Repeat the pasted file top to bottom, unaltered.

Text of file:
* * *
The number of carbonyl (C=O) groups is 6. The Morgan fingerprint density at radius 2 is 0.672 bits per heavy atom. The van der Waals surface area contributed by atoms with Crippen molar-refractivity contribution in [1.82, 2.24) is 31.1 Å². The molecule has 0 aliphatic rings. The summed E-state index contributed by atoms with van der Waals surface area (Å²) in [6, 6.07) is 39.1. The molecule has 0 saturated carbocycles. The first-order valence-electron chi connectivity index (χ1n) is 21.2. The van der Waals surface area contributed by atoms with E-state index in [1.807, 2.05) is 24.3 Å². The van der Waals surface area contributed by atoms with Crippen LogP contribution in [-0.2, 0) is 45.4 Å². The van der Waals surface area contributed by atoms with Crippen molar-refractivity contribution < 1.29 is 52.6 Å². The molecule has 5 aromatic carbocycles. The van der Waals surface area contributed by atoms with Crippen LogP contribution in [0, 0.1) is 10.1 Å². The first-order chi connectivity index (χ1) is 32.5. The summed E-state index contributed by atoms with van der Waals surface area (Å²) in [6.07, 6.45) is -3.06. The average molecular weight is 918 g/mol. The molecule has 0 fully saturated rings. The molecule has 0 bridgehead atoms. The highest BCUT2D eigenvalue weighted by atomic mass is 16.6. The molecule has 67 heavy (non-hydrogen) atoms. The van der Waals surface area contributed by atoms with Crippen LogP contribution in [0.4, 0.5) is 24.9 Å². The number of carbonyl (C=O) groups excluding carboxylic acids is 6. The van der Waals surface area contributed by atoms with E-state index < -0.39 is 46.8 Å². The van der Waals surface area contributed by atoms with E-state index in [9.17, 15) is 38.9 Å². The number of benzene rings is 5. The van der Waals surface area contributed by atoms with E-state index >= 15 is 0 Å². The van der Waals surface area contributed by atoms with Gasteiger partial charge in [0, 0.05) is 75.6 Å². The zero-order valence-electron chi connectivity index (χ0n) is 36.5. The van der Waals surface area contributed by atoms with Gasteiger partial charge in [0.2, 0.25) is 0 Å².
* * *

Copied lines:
The number of carbonyl (C=O) groups is 6. The Morgan fingerprint density at radius 2 is 0.672 bits per heavy atom. The van der Waals surface area contributed by atoms with Crippen molar-refractivity contribution in [1.82, 2.24) is 31.1 Å². The molecule has 0 aliphatic rings. The summed E-state index contributed by atoms with van der Waals surface area (Å²) in [6, 6.07) is 39.1. The molecule has 0 saturated carbocycles. The first-order valence-electron chi connectivity index (χ1n) is 21.2. The van der Waals surface area contributed by atoms with E-state index in [1.807, 2.05) is 24.3 Å². The van der Waals surface area contributed by atoms with Crippen LogP contribution in [-0.2, 0) is 45.4 Å². The van der Waals surface area contributed by atoms with Crippen molar-refractivity contribution < 1.29 is 52.6 Å². The molecule has 5 aromatic carbocycles. The van der Waals surface area contributed by atoms with Crippen LogP contribution in [0, 0.1) is 10.1 Å². The first-order chi connectivity index (χ1) is 32.5. The summed E-state index contributed by atoms with van der Waals surface area (Å²) in [6.07, 6.45) is -3.06. The average molecular weight is 918 g/mol. The molecule has 0 fully saturated rings. The molecule has 0 bridgehead atoms. The highest BCUT2D eigenvalue weighted by atomic mass is 16.6. The molecule has 67 heavy (non-hydrogen) atoms. The van der Waals surface area contributed by atoms with Crippen LogP contribution in [0.4, 0.5) is 24.9 Å². The number of carbonyl (C=O) groups excluding carboxylic acids is 6. The van der Waals surface area contributed by atoms with E-state index < -0.39 is 46.8 Å². The van der Waals surface area contributed by atoms with E-state index in [9.17, 15) is 38.9 Å². The number of benzene rings is 5. The van der Waals surface area contributed by atoms with E-state index >= 15 is 0 Å². The van der Waals surface area contributed by atoms with Gasteiger partial charge in [0, 0.05) is 75.6 Å². The zero-order valence-electron chi connectivity index (χ0n) is 36.5. The van der Waals surface area contributed by atoms with Gasteiger partial charge in [0.2, 0.25) is 0 Å².